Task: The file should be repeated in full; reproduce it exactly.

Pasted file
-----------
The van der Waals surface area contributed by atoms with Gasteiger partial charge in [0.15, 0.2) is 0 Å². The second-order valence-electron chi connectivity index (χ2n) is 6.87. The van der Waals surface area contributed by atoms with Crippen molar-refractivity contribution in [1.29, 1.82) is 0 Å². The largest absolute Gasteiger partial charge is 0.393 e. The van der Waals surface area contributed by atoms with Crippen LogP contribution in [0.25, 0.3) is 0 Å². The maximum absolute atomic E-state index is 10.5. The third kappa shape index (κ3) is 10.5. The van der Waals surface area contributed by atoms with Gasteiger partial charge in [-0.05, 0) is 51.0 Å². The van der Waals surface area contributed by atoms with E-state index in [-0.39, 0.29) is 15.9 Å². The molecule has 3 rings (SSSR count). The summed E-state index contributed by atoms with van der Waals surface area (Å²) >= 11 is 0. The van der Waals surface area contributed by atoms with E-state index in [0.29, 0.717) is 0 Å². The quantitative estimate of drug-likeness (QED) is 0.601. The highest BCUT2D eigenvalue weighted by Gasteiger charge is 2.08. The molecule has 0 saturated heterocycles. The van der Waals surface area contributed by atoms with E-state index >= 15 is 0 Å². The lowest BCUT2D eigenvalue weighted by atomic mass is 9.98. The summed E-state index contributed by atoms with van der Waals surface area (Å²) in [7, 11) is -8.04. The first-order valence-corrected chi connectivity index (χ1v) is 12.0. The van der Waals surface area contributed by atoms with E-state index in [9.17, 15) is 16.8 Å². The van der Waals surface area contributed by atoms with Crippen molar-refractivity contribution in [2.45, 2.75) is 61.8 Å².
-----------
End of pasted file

The van der Waals surface area contributed by atoms with Gasteiger partial charge in [0.15, 0.2) is 0 Å². The second-order valence-electron chi connectivity index (χ2n) is 6.87. The van der Waals surface area contributed by atoms with Crippen molar-refractivity contribution in [1.29, 1.82) is 0 Å². The largest absolute Gasteiger partial charge is 0.393 e. The van der Waals surface area contributed by atoms with Crippen LogP contribution in [0.25, 0.3) is 0 Å². The maximum absolute atomic E-state index is 10.5. The third kappa shape index (κ3) is 10.5. The van der Waals surface area contributed by atoms with Gasteiger partial charge in [-0.05, 0) is 51.0 Å². The van der Waals surface area contributed by atoms with E-state index in [-0.39, 0.29) is 15.9 Å². The molecule has 3 rings (SSSR count). The summed E-state index contributed by atoms with van der Waals surface area (Å²) >= 11 is 0. The van der Waals surface area contributed by atoms with E-state index in [0.29, 0.717) is 0 Å². The quantitative estimate of drug-likeness (QED) is 0.601. The highest BCUT2D eigenvalue weighted by Gasteiger charge is 2.08. The molecule has 0 saturated heterocycles. The van der Waals surface area contributed by atoms with E-state index >= 15 is 0 Å². The lowest BCUT2D eigenvalue weighted by atomic mass is 9.98. The summed E-state index contributed by atoms with van der Waals surface area (Å²) in [7, 11) is -8.04. The first-order valence-corrected chi connectivity index (χ1v) is 12.0. The van der Waals surface area contributed by atoms with E-state index in [9.17, 15) is 16.8 Å². The van der Waals surface area contributed by atoms with Crippen molar-refractivity contribution in [2.45, 2.75) is 61.8 Å².